I hope everyone enjoyed their corned beef, cabbage, soda bread, and Guinness Monday.
While we’re always sorry to see the St. Patrick’s Day festivities end, tomorrow is another day: National Oatmeal Cookie Day, that is. (Check out Foodimentary.com for a complete list of food holidays, to make sure you don’t miss any — these are important occasions to celebrate, after all. You have to feed your family, so why not have some fun with it?)
The beautiful thing about oatmeal cookies is that while they offer sweetness, they also provide some heart-healthy oats at the same time. Not necessarily nutritious food, but comfort food that’s better for you than, say, a triple-layer chocolate cake or a hot fudge sundae. Oats provide fiber, can contribute to lowering bad cholesterol, and can help in maintaining blood sugar levels. They’re good for you, and they taste good, too ... especially in cookies.
There are so many variations on these treats, and I’m offering three very different ones today. Two of these are from long-term -- not old, never old -- friends of mine, women who are exceptional writers, bloggers, and bakers as well as wonderful people; the third recipe is my own.
Candace Killough Partridge is a Louisiana native recently transplanted to New Hampshire, who is surrounded by a multi-generational family that enjoys celebrating good music and delicious food. She and I have been dreaming of an extensive road trip for ages, hoping to eat our way around the country; we’re just waiting for a benefactor to come along to fund it.
The Lindt White Coconut Chewy Oatmeal Cream Pie Cookies that Candace has featured on her blog, Mi Chiamo Candace (discoveringcandace.blogspot.com), are “the best cookies that I’ve ever made,” she says. “Run, don’t walk, to the nearest store and grab one of those (white chocolate) bars and make these cookies. I am telling you that they are amazing.”
Vicki Brett-Gach and I started our relationship as colleagues writing for The Ann Arbor News’ food page, and quickly became good friends. She is a Vegan Cooking Instructor for Washtenaw Community College, conducts group cooking demonstrations, and provides one-on-one consulting to make the transition easier for those adopting a vegan lifestyle. Her blog, on which today’s featured cookie recipe first appeared, is Ann Arbor Vegan Kitchen (annarborvegankitchen.com).
“Even vegans need treats now and then,” she says. “I have since put my own twist on these cookies ... most significantly swapping in white whole wheat flour instead of the all-purpose flour”. Vicki’s son, “who is usually completely whole-wheat-averse, ate the cookie dough raw.” While Vicki doesn’t recommend doing this, as her son “pointed out himself, it is safe because this dough has no raw eggs.”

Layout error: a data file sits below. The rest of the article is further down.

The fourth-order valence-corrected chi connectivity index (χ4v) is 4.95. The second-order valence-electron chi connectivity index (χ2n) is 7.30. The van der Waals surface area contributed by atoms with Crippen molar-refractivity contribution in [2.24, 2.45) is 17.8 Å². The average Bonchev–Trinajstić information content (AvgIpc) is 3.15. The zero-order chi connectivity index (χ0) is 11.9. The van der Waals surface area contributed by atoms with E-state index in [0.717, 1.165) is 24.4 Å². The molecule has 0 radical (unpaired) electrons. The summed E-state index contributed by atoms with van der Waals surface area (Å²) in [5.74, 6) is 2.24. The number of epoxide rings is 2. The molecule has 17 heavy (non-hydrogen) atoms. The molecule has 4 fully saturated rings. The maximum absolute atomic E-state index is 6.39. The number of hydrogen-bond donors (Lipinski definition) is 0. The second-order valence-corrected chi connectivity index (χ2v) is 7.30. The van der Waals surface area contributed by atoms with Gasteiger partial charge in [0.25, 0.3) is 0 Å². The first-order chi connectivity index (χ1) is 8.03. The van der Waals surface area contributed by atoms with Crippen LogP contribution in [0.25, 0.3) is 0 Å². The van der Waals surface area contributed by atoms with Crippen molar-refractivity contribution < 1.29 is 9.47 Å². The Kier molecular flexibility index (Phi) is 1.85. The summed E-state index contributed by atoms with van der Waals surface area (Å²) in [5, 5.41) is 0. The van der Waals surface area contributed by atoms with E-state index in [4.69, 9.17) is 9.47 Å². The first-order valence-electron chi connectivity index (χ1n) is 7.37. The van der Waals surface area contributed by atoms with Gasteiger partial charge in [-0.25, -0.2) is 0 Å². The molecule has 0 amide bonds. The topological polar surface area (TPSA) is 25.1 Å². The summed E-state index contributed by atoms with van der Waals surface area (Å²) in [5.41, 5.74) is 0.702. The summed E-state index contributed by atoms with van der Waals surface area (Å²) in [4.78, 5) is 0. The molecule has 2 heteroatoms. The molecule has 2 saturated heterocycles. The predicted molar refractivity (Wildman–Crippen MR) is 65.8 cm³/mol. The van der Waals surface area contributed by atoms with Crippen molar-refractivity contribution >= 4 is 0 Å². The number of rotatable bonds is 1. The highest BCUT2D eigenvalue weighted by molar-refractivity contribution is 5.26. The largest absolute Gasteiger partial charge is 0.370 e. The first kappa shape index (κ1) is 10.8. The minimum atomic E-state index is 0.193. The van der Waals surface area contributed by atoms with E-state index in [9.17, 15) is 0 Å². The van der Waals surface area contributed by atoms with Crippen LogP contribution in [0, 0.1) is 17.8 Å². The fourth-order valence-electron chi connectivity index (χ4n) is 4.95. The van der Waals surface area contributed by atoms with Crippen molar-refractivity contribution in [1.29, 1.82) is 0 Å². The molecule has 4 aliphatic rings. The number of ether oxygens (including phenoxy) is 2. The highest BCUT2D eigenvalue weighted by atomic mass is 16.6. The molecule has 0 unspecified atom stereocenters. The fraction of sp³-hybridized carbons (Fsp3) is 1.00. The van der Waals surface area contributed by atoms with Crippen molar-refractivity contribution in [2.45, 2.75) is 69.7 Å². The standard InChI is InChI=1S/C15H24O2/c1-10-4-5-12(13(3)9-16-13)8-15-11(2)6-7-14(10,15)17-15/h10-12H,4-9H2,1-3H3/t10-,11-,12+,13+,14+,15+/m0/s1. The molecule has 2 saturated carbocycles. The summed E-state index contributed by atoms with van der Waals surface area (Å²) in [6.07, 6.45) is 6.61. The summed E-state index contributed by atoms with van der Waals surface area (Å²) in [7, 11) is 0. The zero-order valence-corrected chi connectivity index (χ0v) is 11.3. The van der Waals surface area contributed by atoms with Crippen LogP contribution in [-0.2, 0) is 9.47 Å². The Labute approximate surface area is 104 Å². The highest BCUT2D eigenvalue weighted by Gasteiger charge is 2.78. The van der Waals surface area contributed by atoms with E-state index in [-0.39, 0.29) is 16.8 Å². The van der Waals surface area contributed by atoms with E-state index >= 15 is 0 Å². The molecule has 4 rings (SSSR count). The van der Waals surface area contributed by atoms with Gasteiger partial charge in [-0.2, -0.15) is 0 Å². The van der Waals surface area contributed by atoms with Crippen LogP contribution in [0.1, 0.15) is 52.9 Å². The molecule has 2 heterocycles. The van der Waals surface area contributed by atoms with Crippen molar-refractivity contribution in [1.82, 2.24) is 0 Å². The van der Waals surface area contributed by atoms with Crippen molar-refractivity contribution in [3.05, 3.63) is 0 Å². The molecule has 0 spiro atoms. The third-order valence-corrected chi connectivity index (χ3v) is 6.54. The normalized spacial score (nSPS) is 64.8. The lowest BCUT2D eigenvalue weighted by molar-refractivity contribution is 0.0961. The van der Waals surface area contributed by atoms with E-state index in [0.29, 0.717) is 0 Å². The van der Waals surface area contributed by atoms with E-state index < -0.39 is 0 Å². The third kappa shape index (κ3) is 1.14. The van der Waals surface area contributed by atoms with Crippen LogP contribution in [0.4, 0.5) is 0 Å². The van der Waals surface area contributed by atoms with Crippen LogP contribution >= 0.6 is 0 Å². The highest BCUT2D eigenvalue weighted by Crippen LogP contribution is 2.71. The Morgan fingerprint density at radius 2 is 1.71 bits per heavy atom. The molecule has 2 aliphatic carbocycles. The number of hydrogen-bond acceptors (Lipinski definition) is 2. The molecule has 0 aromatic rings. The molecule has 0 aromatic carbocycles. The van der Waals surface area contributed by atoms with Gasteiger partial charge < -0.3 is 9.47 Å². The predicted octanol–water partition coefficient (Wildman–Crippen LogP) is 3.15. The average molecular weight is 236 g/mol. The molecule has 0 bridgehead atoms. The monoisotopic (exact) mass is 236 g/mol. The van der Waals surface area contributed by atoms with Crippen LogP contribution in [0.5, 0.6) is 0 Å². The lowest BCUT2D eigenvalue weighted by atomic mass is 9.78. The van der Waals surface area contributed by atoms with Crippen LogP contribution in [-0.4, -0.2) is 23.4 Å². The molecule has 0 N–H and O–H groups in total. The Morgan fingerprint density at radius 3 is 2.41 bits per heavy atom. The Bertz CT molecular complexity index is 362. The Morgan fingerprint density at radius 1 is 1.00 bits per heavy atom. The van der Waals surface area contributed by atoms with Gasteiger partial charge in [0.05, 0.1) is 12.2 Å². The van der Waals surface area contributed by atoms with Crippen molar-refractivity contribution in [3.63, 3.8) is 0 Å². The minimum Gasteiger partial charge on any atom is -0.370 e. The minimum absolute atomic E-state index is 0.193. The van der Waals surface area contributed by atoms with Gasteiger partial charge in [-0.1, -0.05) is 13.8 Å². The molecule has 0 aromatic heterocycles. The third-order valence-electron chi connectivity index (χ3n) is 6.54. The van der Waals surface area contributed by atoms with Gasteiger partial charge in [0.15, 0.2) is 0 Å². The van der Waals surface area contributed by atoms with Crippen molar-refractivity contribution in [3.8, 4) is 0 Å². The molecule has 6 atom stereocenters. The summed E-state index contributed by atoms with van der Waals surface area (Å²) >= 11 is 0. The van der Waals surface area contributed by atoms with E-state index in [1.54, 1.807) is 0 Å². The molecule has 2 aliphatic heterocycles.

My own recipe is for a classic, simple oatmeal cookie, the kind we all remember from childhood. Add raisins, walnuts, dried cherries, chocolate chunks, butterscotch chips ... you can’t go wrong no matter what you choose.
Now, pick one of these recipes -- from the sweet, seductive vegan option to the decadent sandwich cookie to the traditional one -- and get ready for Wednesday’s cookie fest.
Cream Cheese Frosting:
Candace Killough Partridge’s Lindt White Coconut Chewy Oatmeal Cream Pie Cookies
Adapted from Scarpetta Dolcetto and Eats Well With Others
Combine cream cheese and butter in the bowl of an electric mixer. Beat on medium-high speed until well-combined and smooth, about 2-3 minutes. Mix in vanilla. Gradually beat in confectioner’s sugar until totally incorporated. Increase the speed and beat until smooth. Mix in lemon juice. Refrigerate for at least 30 minutes.
With a mixer, cream the butter and sugars together until light and fluffy, about 5 minutes. Add the egg and vanilla and mix to combine, scraping down the sides of the bowl as needed. In a medium bowl, mix the flour, oats, salt and baking soda. Add to the mixing bowl and combine. Add the coarsely chopped White Coconut bar and mix well.
Refrigerate the dough for at least half an hour or until cool to the touch. Meanwhile, preheat oven to 350 degrees and line your baking sheets with parchment and set aside. Shape dough into generous tablespoon-sized rounds and flatten slightly. Place 2” apart on the baking sheet and bake about 10-12 minutes until they are well browned and the centers are set. Once the cookies have cooled, generously spread cream cheese frosting on the bottom of the cookie and sandwich one of equal size with it.
Vicki Brett-Gach’s Oatmeal Stawberry Chocolate Chip Cookies
Adapted from The Kind Diet, by Alicia Silverstone
Preheat oven to 350 degrees. Line baking sheet with parchment paper. Set aside.
Whisk together the oats, flour, sugar, baking powder, baking soda, and salt in a large bowl. In a medium-size bowl, mix together maple syrup, soy milk, oil, vanilla, and molasses. Combine the wet ingredients into the dry ingredients. Add the chocolate chips and dried strawberries, and incorporate well.
Scoop heaping 2 or 2 1/2 tablespoon-size balls of cookie dough onto parchment paper, leaving room for cookies to spread during baking. Flatten tops slightly.
Bake for approximately 10 to 12 minutes, or until golden. Transfer to baking rack to cool completely.
Makes approximately 15 (three-inch) cookies.
Mary Bilyeu’s Classic Oatmeal Cookies
Preheat oven to 350F. Line a baking sheet with parchment paper or a silicone liner.
In a large mixing bowl, cream together butter and shortening. Beat in sugar and brown sugar. Stir in eggs, baking soda, baking powder, cinnamon, and salt. Stir in flour and oats. Stir in raisins and walnuts.
Roll portions of dough the size of a golf ball; place onto the prepared cookie sheet 2” apart and flatten slightly. Bake for 14-15 minutes, until cookies are golden; remove to a rack and let cool.
Makes 54 cookies.